This post was originally authored by Evan Seeman, Karla Chafee, Dwight Merriam, and John Peloso of Robinson + Cole, LLP.  Any views reflected in this post are the views of the original authors. 

The Missouri Court of Appeals has ruled that the Kansas City, Missouri, Board of Adjustment abused its discretion in failing to grant a variance to Antioch Community Church (Church) to install digital components into its monument sign.  The Church argued that absent the variance it had practical difficulty in communicating its message.  In the alternative, the Church contended that the zoning code violated the First Amendment “by favoring less-protected commercial speech over more-protected non-commercial speech.”  Under the code, schools and churches on lots 15 acres or more (or 10 acres or more if located on a major arterial road) are allowed to use digital signs.  Because the Church’s lot was less than 10 acres, the code prohibited it from having a digital sign on its property.

The Church property is in a single-family residence zone next to commercial, urban residential, downtown, and industrial zones, all of which permit digital signs.  The Church is located on Antioch Road, a four-land roadway with about 14,000 travelers each day.  Since 1956, the Church has had a monument sign consisting of glass display cases surrounded by brick framework.  The sign included messages and information about Church activities that were manually  added using letters hung from cup hooks.  In 2010, at a cost of $11,000, the Church installed a digital sign, which replaced the display case, but no changes were made to the brick surround.  At this time, the Church was unaware that the Kansas City sign ordinance prohibited digital signs in residential zones (Section 88-445-06-A-4 of the code).  Accordingly, the Church did not seek a variance before installing the digital sign component.
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The Ten Commandments monument outside of Bloomfield’s city hall. Source: wildhunt.org.

Earlier this month, the Tenth Circuit Court of Appeals ruled that Bloomfield, New Mexico’s installation of a Ten Commandments monument on the lawn in front of city hall violated the Establishment Clause of the First Amendment.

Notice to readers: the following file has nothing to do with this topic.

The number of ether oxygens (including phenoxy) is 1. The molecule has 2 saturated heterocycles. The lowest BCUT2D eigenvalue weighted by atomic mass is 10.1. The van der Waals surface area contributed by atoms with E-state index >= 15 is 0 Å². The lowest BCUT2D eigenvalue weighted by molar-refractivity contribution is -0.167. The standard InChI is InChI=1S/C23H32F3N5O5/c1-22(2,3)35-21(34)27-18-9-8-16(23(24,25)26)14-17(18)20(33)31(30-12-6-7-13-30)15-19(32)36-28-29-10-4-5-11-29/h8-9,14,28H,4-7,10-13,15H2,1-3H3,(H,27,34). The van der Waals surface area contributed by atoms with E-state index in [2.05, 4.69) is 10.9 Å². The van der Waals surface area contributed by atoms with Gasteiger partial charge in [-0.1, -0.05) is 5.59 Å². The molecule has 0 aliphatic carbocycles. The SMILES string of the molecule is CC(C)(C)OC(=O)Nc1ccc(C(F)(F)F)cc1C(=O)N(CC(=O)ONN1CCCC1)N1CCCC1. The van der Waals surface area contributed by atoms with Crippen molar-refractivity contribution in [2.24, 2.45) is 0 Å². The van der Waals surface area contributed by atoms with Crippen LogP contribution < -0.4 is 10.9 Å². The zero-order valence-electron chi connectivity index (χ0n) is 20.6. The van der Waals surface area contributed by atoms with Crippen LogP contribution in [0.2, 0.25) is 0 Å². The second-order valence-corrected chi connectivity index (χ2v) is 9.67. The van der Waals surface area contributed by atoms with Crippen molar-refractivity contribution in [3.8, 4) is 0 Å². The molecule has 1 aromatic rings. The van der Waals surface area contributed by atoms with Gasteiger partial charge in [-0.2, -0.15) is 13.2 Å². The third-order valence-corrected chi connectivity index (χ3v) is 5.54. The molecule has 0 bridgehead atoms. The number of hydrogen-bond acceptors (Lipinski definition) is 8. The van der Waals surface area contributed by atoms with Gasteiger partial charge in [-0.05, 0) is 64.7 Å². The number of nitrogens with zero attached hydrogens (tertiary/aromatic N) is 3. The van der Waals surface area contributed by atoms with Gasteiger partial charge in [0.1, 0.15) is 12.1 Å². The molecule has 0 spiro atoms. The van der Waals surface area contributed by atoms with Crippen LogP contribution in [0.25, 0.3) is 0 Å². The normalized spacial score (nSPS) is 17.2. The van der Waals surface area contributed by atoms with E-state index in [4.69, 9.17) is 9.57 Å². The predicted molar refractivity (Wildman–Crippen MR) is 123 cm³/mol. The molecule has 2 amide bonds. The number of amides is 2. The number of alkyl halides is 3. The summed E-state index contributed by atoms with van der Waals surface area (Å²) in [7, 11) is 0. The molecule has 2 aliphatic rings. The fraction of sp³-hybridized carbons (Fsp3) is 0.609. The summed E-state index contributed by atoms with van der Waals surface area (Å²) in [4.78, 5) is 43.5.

In 2007, upon request of one of its members, the Bloomfield city council approved the placement of the privately-donated monument.  At the time, the city lacked a policy regarding placement of permanent monuments, but it enacted one three months later.  The city’s policy required a statement to be placed on privately-donated stating that the speech was not that of the city but rather of the donor, and also required that such monuments relate to the city’s history and heritage.  After several years of fundraising and another city council approval, the 3,400 pound Ten Commandments monument was placed on the city hall lawn in 2011, and the city held a ceremony—replete with statements by elected officials and religious leaders—to dedicate the monument.  Over the course of the next two years, the city amended the monument policy, and allowed the installation of other monuments on the lawn, including monuments containing the Declaration of Independence, the Gettysburg Address, and the Bill of Rights, but did not advertise its policy of allowing donated monuments.

The federal district court held
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The Hitching Post in Coeur d’Alene, Idaho.  

In an opinion issued last week, a federal district court in Idaho found that a wedding services business, Hitching Post, which refused to officiate same-sex marriages on religious grounds, did not have standing to challenge an ordinance that prohibited discrimination on the basis of sexual orientation.
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